Reinventing the diarrhea song could be as difficult as reinventing the Knock Knock joke. I’ll write a longer post about it at some point perhaps.

  5. I grant you that the mustard joke and the redneck dictionary might be in the same class of jokes, one which I might call “word play” which probably includes other things like puns, etc.

    However, looking at these redneck dictionary jokes, two things strike me. First, obviously, part of the joke is that they are “definitions”, and like it or not, this separates them out from most “word play” style jokes since they have a framework which you need to know about for them to be “funny.” Secondly, they remind me more of those god damn [M.R. Ducks][1] shirts/”jokes” This is probably an Eastern Shore thing for all I know, but the [M.R. Ducks][1] thing was like those puzzles out of [Wasteland][2], ex.URABUTLN means “You are a beauty Ellen.”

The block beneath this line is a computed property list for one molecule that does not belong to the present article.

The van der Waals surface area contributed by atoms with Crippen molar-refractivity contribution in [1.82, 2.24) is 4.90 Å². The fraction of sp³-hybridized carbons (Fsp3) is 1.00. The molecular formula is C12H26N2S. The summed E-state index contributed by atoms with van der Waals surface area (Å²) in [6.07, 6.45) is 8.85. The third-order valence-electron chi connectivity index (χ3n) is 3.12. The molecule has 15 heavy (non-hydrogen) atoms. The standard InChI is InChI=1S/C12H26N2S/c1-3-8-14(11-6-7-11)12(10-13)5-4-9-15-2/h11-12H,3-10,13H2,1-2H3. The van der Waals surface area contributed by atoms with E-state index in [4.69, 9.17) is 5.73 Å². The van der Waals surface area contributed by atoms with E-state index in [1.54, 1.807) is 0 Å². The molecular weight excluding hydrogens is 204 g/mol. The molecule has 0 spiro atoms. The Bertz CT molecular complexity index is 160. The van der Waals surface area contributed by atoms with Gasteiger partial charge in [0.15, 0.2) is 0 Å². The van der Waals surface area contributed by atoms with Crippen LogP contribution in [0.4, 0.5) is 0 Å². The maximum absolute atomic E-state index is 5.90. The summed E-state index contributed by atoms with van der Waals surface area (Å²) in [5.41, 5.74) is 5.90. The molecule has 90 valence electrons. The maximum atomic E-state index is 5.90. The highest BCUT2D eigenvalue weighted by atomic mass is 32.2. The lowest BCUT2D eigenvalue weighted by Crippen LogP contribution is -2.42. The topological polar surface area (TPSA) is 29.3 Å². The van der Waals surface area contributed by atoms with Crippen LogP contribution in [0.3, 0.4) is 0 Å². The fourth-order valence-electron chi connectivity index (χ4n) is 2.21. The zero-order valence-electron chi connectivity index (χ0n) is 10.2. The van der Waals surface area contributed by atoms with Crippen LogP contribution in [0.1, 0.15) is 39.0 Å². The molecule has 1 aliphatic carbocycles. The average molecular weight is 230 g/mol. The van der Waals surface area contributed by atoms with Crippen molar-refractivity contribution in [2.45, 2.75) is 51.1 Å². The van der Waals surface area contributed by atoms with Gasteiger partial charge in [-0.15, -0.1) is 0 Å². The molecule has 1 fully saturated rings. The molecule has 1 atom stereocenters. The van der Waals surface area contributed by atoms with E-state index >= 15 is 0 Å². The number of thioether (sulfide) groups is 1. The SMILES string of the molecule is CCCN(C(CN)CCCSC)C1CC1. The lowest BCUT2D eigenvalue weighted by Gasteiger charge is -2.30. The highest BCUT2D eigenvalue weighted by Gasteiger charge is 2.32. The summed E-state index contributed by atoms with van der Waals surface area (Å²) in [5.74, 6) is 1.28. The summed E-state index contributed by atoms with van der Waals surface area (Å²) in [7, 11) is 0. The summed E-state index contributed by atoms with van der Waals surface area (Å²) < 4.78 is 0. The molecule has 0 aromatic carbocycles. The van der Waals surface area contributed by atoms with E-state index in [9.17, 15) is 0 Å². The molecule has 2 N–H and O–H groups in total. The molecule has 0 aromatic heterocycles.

Ok, I’m losing focus here. My point is that both the redneck jokes and the mustard joke might rely on a play on words (if you want to call it that), but they certainly have a different approach beyond that. The beauty of the mustard joke is in its utter simplicity. You don’t need to know the context of the “redneck dictionary” and there is no (real) twisting of pronunciation. All you need to be is a fourth grader and its funny.

    To Brian: Funny thing about that kyoopon map is that there seems to be no real geographic variation to the distribution. It’s pretty much even. Who would’ve thunk?

    [1]: “M.R. Stupid”
    [2]: “Wasteland”